# Student starting points – number of cells(Exposition)

The following question, relating to the effect of increasing the number of cells in a circuit, was set to a group of students after their 11–14 teaching about electric circuits.

The bulb in circuit A is glowing normally.

How is the bulb in circuit B glowing?

CharList

• It's dim.
• It's glowing normally.
• It's glowing brightly.
• It's off.
• EndList

The bulb is bright.

Explanation:

With two cells there is a larger current everywhere in the circuit and a bigger potential difference is created across the bulb. The power output of the bulb (which depends on the potential difference and on the current) is therefore larger.

Student 1:

c. Bright.

This is because instead of getting 100 % energy it is getting 200 % to make light up double more than normal.

Student 2:

c. Bright.

Because there is more energy and it only has to power one bulb so the bulb will be brighter than with one battery.

Student 3:

c. Bright.

There is more charges getting to it because there are charges coming out of each battery.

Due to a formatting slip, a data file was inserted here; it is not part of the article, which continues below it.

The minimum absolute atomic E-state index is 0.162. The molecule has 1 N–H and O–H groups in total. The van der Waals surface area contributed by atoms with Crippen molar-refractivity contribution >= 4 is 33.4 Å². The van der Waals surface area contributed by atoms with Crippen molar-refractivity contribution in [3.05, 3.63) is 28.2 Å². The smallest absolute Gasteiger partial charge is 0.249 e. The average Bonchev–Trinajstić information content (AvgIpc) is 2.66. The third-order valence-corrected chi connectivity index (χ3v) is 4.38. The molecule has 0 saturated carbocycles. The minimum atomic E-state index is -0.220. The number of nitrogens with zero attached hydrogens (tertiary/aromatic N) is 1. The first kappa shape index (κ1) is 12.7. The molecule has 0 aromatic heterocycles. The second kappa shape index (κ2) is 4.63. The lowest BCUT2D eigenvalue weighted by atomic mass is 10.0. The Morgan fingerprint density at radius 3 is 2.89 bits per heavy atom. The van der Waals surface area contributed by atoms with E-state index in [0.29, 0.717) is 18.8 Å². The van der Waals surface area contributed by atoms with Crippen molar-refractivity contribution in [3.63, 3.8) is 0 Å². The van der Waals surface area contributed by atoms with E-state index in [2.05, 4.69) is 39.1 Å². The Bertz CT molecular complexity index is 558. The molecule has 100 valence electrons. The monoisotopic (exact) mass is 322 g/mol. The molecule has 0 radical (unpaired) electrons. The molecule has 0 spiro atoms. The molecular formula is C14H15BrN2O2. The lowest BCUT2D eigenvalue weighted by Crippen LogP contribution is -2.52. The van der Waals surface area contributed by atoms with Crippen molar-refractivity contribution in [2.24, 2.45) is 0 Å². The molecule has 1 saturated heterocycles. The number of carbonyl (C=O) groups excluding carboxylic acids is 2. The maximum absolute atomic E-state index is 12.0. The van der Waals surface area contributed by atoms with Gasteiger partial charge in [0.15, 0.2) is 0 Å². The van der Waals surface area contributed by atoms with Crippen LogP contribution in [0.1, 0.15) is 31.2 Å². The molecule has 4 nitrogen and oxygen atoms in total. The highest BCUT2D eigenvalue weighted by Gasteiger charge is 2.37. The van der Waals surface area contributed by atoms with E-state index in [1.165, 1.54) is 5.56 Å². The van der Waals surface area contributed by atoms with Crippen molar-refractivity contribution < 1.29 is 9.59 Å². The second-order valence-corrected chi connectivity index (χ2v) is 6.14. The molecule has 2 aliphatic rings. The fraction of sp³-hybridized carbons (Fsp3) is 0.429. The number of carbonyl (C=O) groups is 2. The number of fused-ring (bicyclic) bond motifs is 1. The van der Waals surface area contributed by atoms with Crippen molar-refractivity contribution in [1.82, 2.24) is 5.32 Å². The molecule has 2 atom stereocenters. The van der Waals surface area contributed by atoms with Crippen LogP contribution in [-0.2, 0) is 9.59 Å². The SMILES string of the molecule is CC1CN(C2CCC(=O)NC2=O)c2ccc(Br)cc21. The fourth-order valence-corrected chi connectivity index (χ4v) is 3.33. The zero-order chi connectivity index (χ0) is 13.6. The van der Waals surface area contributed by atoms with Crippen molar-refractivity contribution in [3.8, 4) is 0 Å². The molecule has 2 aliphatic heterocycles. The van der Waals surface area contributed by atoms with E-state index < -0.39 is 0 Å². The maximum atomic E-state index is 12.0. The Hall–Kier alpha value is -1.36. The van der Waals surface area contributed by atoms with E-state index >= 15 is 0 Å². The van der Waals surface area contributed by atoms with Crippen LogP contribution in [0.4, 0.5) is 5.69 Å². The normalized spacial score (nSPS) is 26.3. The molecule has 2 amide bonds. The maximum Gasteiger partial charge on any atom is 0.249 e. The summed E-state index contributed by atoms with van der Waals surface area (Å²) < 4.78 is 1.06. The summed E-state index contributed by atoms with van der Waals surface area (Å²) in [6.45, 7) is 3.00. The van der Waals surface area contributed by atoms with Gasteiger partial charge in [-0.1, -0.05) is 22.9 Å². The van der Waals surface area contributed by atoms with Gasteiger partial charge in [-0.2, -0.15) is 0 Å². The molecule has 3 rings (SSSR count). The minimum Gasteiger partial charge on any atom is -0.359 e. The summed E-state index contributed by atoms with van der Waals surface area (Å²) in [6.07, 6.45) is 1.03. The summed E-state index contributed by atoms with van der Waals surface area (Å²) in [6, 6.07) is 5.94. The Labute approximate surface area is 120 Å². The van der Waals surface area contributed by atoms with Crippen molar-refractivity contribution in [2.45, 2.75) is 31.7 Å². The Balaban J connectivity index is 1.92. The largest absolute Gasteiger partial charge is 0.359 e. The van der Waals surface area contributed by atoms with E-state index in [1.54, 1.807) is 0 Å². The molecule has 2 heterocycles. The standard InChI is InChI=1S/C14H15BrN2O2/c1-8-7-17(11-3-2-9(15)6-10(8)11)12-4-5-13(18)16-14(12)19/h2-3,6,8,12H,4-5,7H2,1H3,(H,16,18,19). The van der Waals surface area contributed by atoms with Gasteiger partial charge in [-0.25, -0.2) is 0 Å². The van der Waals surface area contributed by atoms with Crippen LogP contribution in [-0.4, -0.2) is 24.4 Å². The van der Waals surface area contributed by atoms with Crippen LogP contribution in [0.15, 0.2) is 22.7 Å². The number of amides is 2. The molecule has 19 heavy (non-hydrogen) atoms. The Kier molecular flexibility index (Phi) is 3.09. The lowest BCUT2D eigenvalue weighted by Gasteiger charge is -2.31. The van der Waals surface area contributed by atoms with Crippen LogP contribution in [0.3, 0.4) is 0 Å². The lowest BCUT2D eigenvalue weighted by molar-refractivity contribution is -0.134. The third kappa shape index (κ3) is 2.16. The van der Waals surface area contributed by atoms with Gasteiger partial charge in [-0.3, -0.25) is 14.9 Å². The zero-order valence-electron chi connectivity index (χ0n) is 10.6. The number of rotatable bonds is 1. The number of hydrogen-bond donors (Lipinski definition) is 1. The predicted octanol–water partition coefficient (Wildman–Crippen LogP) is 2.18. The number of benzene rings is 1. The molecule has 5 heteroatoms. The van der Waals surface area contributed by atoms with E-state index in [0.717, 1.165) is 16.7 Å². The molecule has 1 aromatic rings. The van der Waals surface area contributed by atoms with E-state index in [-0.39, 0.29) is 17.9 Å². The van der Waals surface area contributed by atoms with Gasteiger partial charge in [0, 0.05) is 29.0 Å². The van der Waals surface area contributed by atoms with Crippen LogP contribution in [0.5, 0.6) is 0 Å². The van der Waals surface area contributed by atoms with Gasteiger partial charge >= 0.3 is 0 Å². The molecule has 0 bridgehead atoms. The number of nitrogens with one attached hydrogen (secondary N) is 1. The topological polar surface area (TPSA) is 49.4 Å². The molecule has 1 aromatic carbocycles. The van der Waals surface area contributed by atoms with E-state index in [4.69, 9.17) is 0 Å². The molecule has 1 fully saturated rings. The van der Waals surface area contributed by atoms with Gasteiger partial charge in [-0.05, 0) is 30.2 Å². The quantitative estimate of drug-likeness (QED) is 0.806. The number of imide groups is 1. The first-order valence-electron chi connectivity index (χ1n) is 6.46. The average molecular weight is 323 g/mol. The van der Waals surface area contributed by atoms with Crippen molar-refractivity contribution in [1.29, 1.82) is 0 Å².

Student 4:

c. Bright.

The more batteries the more charges the more energy but more bulbs it would be dim or off.

Student 5:

c. Bright.

Because there are two batteries there is double the amount of energy flowing to the bulb.

Student answers–right lines or wrong track? All of the students make a correct prediction of bulb brightness.

Students 1, 2 and 5 all refer to there being more energy for the bulb. Students 3 and 4 suggest that there are more charges getting to it. This is correct in the sense that with two cells the charge moves round the circuit at a greater rate. It is clear, however, that student 3 is thinking in terms of the extra cell supplying more charges. This is not correct, unfortunately.